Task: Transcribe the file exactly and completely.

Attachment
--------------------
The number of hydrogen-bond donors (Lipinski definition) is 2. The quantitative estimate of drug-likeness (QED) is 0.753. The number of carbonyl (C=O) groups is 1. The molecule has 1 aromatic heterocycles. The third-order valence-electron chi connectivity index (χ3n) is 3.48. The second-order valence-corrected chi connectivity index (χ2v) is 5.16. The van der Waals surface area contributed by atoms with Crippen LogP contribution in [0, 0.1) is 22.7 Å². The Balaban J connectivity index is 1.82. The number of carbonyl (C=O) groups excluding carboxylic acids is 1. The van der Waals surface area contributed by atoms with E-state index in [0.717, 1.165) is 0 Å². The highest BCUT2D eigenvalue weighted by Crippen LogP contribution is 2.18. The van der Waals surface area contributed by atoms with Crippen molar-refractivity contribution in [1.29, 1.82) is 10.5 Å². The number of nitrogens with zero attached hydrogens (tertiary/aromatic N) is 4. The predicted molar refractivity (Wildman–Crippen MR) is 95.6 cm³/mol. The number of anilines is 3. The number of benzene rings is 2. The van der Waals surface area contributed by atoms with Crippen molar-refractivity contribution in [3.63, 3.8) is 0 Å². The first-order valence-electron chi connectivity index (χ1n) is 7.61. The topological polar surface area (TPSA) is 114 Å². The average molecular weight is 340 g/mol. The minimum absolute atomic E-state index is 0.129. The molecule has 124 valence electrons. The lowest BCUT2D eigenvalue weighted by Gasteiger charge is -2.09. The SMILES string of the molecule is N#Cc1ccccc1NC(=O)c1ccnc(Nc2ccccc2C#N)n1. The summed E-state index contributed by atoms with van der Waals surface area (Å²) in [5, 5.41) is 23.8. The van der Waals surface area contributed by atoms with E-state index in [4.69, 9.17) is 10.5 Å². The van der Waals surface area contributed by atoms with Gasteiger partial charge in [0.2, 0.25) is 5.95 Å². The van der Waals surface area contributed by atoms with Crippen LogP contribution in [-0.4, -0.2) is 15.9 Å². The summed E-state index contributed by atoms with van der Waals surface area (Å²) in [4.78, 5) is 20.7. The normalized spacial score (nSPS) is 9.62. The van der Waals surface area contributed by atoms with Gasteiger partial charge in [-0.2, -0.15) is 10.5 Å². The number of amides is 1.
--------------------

The number of hydrogen-bond donors (Lipinski definition) is 2. The quantitative estimate of drug-likeness (QED) is 0.753. The number of carbonyl (C=O) groups is 1. The molecule has 1 aromatic heterocycles. The third-order valence-electron chi connectivity index (χ3n) is 3.48. The second-order valence-corrected chi connectivity index (χ2v) is 5.16. The van der Waals surface area contributed by atoms with Crippen LogP contribution in [0, 0.1) is 22.7 Å². The Balaban J connectivity index is 1.82. The number of carbonyl (C=O) groups excluding carboxylic acids is 1. The van der Waals surface area contributed by atoms with E-state index in [0.717, 1.165) is 0 Å². The highest BCUT2D eigenvalue weighted by Crippen LogP contribution is 2.18. The van der Waals surface area contributed by atoms with Crippen molar-refractivity contribution in [1.29, 1.82) is 10.5 Å². The number of nitrogens with zero attached hydrogens (tertiary/aromatic N) is 4. The predicted molar refractivity (Wildman–Crippen MR) is 95.6 cm³/mol. The number of anilines is 3. The number of benzene rings is 2. The van der Waals surface area contributed by atoms with Crippen molar-refractivity contribution in [3.63, 3.8) is 0 Å². The first-order valence-electron chi connectivity index (χ1n) is 7.61. The topological polar surface area (TPSA) is 114 Å². The average molecular weight is 340 g/mol. The minimum absolute atomic E-state index is 0.129. The molecule has 124 valence electrons. The lowest BCUT2D eigenvalue weighted by Gasteiger charge is -2.09. The SMILES string of the molecule is N#Cc1ccccc1NC(=O)c1ccnc(Nc2ccccc2C#N)n1. The summed E-state index contributed by atoms with van der Waals surface area (Å²) in [5, 5.41) is 23.8. The van der Waals surface area contributed by atoms with E-state index in [4.69, 9.17) is 10.5 Å². The van der Waals surface area contributed by atoms with Gasteiger partial charge in [0.2, 0.25) is 5.95 Å². The van der Waals surface area contributed by atoms with Crippen LogP contribution in [-0.4, -0.2) is 15.9 Å². The summed E-state index contributed by atoms with van der Waals surface area (Å²) in [4.78, 5) is 20.7. The normalized spacial score (nSPS) is 9.62. The van der Waals surface area contributed by atoms with Gasteiger partial charge in [-0.2, -0.15) is 10.5 Å². The number of amides is 1.